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Should I Participate In Research?


deucykub
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Hi, everyone!

I could really use your opinion/input on something. My POTS doctor (autonomic neurologist) would like me to participate in some research he and his team are conducting. It would be within the next few weeks, and the information gleaned would answer A LOT of my questions about my body and POTS' effect. The research would last about a week, and pretty much all of it will involve the good ol' TTT (lots of ups and downs, ha ha).

The last time I had a TTT in November 2006 it knocked me completely out of work for two weeks. I am just within the last month finally able to work about 3 hours a day from home, not exactly a record-breaker there. If I do the research, I'm going to have to stop all my meds. No meds plus TTT will probably throw me into a pretty big POTS hole (I just love that term... who came up with it?).

Here's a list of what the research would entail:

1. Blood/Urine tests checking blood counts, electrolytes, kidney fx, and liver fx

2. General & Neurological Exam

3. Brain Blood Flow

4. Arm/Leg Skin Blood Flow

5. Calf Blood Flow

6. Sensory Testing

7. Sweat Testing

8. Several different types of drugs adminstered

9. Ultrasound of Carotid & Brachial Artery and Aorta

10. Nerve Activity Test

11. Lower Body Negative Pressure Test

12. Hand submersion in cold water

13. Nitroglycerin administration

14. Mental Stress Test (this one is the worst for me - arithmetic in my head - yeah right! I have a decent IQ, but I'll look developmentally stunted!)

Lots and lots of information my doctors could use to treat me, and since my doctors are the ones performing the research, it's immediately available for application! No cost to me for any of it, and they actually pay a decent stipend and house you in the hospital for your stay.

I'm not sure if I'm getting any better beyond my 3-hour-working-breakthrough. I'm sure that I'll feel pretty crummy after the testing is through. :lol:

Answering some of my questions would stop the wondering and maybe focus my treatment to what will be most effective. Plus, I believe in helping the doctors research this illness so they can figure out how to make us and future POTS sufferers better!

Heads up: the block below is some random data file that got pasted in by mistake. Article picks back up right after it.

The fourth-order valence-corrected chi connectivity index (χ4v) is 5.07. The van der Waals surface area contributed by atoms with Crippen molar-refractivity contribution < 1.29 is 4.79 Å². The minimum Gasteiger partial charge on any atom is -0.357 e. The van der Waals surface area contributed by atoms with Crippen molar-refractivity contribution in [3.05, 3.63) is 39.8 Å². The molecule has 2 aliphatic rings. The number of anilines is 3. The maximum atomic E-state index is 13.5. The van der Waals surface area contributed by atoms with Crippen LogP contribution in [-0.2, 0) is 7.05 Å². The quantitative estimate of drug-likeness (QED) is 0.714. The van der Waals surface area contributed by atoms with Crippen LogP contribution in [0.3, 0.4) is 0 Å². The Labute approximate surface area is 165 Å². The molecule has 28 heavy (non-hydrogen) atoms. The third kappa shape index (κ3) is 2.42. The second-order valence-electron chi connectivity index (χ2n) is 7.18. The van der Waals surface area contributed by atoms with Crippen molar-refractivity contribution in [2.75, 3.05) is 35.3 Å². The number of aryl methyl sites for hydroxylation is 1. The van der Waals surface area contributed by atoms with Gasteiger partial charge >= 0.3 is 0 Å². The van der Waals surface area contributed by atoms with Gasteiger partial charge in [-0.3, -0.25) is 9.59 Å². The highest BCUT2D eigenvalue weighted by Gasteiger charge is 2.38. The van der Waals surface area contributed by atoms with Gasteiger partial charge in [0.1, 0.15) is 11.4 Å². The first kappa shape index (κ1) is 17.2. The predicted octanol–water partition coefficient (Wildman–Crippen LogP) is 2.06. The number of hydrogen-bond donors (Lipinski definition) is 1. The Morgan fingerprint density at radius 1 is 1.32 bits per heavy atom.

What would you do? I'm leaning towards yes, but I'd really like your thoughts before I decide (the doctor is calling me on Monday to discuss). Also, what questions would you ask?

Thanks in advance for your help. I hope you are all having a "good" day.

(Yikes! Sorry this is so long.)

Deucykub

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Guest tearose

Wow, this sounds like an excellent, complete work up!

I haven't had the TTT done with meds so this is new to me. From my recent visit to Mayo, I learned that it is usually the cardiologists that like to add the meds and see what happens. The neurologists don't usually do meds. Maybe they decide based upon any questions about the origination of problems in our heart vs. just the ANS. Just guessing...

Anyway, where it this research being done? I would want the confidence in knowing it is a reputable place AND that they are prepared for any problems that may arise while putting your body through such a rigorous work-up.

Are you really concerned about the mental stress test? Is it really math? I have no idea what this test is but I suppose they want to test your cognitive skills?

I am curious Deucykub, do you suspect you have any problems with sleep? I ask because you may want to add a sleep study. If you are having mini-awakenings every hour like some of us, (you would not be consciously aware of these) then this will explain any daytime mental foggyness and cognitive delays/ slower processing time.